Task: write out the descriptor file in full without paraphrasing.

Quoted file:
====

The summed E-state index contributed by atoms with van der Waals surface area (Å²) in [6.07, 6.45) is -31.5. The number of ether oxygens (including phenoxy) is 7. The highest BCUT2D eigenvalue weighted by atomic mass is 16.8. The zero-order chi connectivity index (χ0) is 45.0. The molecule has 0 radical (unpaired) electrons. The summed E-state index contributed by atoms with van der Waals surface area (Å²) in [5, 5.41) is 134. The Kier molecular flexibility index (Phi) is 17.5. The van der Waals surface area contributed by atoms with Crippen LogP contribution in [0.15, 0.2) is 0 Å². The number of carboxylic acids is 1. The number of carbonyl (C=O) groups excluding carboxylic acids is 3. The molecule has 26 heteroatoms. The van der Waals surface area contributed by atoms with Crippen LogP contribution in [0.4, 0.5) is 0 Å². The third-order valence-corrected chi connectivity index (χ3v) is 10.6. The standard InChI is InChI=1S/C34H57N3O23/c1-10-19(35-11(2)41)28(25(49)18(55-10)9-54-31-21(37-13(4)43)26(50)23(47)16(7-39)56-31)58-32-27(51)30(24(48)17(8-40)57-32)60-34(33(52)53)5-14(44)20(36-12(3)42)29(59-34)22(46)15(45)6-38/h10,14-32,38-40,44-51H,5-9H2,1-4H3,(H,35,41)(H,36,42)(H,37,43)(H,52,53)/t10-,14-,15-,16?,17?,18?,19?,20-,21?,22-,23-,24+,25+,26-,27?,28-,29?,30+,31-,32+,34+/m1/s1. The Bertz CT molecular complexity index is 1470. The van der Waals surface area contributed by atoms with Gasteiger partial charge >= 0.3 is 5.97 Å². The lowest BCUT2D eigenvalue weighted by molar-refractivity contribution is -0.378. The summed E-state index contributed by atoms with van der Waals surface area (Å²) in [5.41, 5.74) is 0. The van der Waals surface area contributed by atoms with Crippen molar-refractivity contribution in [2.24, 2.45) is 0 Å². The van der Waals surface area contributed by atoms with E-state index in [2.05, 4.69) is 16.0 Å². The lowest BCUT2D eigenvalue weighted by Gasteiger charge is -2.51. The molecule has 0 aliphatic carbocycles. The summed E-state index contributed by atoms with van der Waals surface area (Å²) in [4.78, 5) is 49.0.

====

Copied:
The summed E-state index contributed by atoms with van der Waals surface area (Å²) in [6.07, 6.45) is -31.5. The number of ether oxygens (including phenoxy) is 7. The highest BCUT2D eigenvalue weighted by atomic mass is 16.8. The zero-order chi connectivity index (χ0) is 45.0. The molecule has 0 radical (unpaired) electrons. The summed E-state index contributed by atoms with van der Waals surface area (Å²) in [5, 5.41) is 134. The Kier molecular flexibility index (Phi) is 17.5. The van der Waals surface area contributed by atoms with Crippen LogP contribution in [0.15, 0.2) is 0 Å². The number of carboxylic acids is 1. The number of carbonyl (C=O) groups excluding carboxylic acids is 3. The molecule has 26 heteroatoms. The van der Waals surface area contributed by atoms with Crippen LogP contribution in [0.4, 0.5) is 0 Å². The third-order valence-corrected chi connectivity index (χ3v) is 10.6. The standard InChI is InChI=1S/C34H57N3O23/c1-10-19(35-11(2)41)28(25(49)18(55-10)9-54-31-21(37-13(4)43)26(50)23(47)16(7-39)56-31)58-32-27(51)30(24(48)17(8-40)57-32)60-34(33(52)53)5-14(44)20(36-12(3)42)29(59-34)22(46)15(45)6-38/h10,14-32,38-40,44-51H,5-9H2,1-4H3,(H,35,41)(H,36,42)(H,37,43)(H,52,53)/t10-,14-,15-,16?,17?,18?,19?,20-,21?,22-,23-,24+,25+,26-,27?,28-,29?,30+,31-,32+,34+/m1/s1. The Bertz CT molecular complexity index is 1470. The van der Waals surface area contributed by atoms with Gasteiger partial charge >= 0.3 is 5.97 Å². The lowest BCUT2D eigenvalue weighted by molar-refractivity contribution is -0.378. The summed E-state index contributed by atoms with van der Waals surface area (Å²) in [5.41, 5.74) is 0. The van der Waals surface area contributed by atoms with Crippen molar-refractivity contribution in [2.24, 2.45) is 0 Å². The van der Waals surface area contributed by atoms with E-state index in [2.05, 4.69) is 16.0 Å². The lowest BCUT2D eigenvalue weighted by Gasteiger charge is -2.51. The molecule has 0 aliphatic carbocycles. The summed E-state index contributed by atoms with van der Waals surface area (Å²) in [4.78, 5) is 49.0.